It’s not very exciting, but CSS will let you set different styles for visited vs unvisited links and the technique has worked reliably since the mid 1990s.[... 44 words]
The answer varies enormously depending on the language and the framework. Some frameworks are very easy to pick up, others are harder.[... 162 words]
Absolutely not. The first step in learning to program is understanding that a computer can be quickly made to do something useful by executing lines of code. Personally I’m a big fan of firing up something with an interactive prompt (like Python, or even Firebug or the Google Chrome JS console) and demonstrating that typing a line of code hitting return will get a useful response.[... 87 words]
Unquoted JSON isn’t JSON—the JSON spec requires that strings are quoted (with double quotes, not single quotes).[... 104 words]
The original Prototype JS library might fit that description—more than CoffeeScript, at any rate.[... 41 words]
How long until Ruby developers are as cheap as PHP developers? is it already happening? should I still learn it or it only has a couple years left and I’m better off with SSJS?
If you want to be a highly paid engineer, you should worry less about your expertise in a specific language and more about developing broad and deep skills across a wider range of development topics.[... 197 words]
Yes, there is quite a significant impact on first-load performance. The browser has to pull down all of the linked scripts before it can display any content—if you’re using a library like jquery that’s a sizeable chuck of code that has to be loaded and executed just on its own.[... 152 words]
Quora use their own event-based Python web framework which they’ve talked about quite a bit, called LiveNode. I believe it’s based on Tornado, the open source Python evented framework/appserver that was open sourced by Facebook after they acquired FriendFeed.[... 49 words]
Qwery—The Tiny Selector Engine. A quarter of the size of Sizzle (1K gzipped and minified) due to only supporting ID, class and attribute selectors. Could be useful for things like embeddable widgets and badges, where depending on a larger library is impolite. # 2nd April 2011, 8:27 am
Before events took this bad turn, the contract represented by a link was simple: “Here’s a string, send it off to a server and the server will figure out what it identifies and send you back a representation.” Now it’s along the lines of: “Here’s a string, save the hashbang, send the rest to the server, and rely on being able to run the code the server sends you to use the hashbang to generate the representation.” Do I need to explain why this is less robust and flexible? This is what we call “tight coupling” and I thought that anyone with a Computer Science degree ought to have been taught to avoid it.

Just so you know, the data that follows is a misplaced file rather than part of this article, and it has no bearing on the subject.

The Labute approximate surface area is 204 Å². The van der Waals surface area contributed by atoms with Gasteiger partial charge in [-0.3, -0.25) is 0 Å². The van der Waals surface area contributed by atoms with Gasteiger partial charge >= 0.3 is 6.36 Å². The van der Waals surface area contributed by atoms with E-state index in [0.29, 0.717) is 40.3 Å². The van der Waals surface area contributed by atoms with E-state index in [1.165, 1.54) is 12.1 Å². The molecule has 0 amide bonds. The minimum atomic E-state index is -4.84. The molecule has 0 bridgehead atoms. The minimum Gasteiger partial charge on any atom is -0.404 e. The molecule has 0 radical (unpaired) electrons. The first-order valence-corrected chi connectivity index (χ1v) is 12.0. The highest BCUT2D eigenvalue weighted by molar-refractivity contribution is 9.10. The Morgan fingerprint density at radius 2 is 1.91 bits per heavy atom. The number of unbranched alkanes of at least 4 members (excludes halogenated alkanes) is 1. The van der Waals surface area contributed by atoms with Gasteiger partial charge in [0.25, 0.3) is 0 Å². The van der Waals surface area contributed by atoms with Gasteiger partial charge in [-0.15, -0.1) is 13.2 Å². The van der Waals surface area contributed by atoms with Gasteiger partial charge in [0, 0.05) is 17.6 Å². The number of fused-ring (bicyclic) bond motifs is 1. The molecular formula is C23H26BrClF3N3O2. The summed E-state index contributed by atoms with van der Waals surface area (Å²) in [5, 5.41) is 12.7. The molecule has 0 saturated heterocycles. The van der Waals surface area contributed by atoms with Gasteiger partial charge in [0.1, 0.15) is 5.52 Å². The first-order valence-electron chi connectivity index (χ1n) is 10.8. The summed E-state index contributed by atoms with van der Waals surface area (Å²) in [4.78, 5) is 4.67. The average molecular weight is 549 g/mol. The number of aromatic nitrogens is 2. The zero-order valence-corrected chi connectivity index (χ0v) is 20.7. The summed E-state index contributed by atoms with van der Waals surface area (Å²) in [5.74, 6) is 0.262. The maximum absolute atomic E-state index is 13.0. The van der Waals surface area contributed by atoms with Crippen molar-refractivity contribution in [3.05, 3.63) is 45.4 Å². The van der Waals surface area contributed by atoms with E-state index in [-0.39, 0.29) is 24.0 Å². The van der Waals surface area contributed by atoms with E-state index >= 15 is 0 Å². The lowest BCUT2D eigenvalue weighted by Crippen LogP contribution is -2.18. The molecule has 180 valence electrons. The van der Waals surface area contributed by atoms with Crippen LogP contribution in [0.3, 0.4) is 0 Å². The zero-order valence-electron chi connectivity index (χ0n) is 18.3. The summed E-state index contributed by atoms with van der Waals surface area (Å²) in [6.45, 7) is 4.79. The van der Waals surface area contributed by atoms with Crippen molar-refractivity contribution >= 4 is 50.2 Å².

Probably because it involves long-running connections. Browsers have a limit on the number of connections you can have open to the same domain at the same time (I think it’s 8 in most browsers these days). If Facebook chat opened a connection to www.facebook.com and you opened up 8 Facebook windows you would no longer be able to navigate to any more Facebook pages, since all 8 connections would be taken up by the long lived chat connections. By connecting to a different subdomain for each connection this problem can be avoided.[... 107 words]
Be very careful when implementing JSON-P for authenticated actions—evil third party sites could assemble URLs to your user’s private data and steal it. This attack has worked against Gmail in the past.[... 203 words]
It’s called the Same Origin Policy, and it’s principally about intranets. Imagine you have a URL http://intranet.corp/top-secret-...—and you then visit http://evil.example.com/ . If cross domain XHR was allowed the evil site could suck that secret document off your intranet without you realising.[... 105 words]
Not entirely clear what you’re looking for, but if you mean a UI tool for letting people resize and crop an image Jcrop is really nice http://deepliquid.com/content/Jc...[... 43 words]
jQuery 1.4.3 Released. Once again, the thing that impresses me most about this jQuery release is how stable the core API is. Hardly any new methods added, but the existing methods are made faster, more flexible and more predictable. The same as been true for the past several releases as well. It just keeps getting more and more polished. # 17th October 2010, 12:15 am
Probably because if you implement logout as a GET action, I can force you to log out of a site by tricking you in to visiting a page with an <img src="http://yoursite.com/logout/" width="1" height="1"> element on it.[... 64 words]
JS had to “look like Java” only less so, be Java’s dumb kid brother or boy-hostage sidekick. Plus, I had to be done in ten days or something worse than JS would have happened.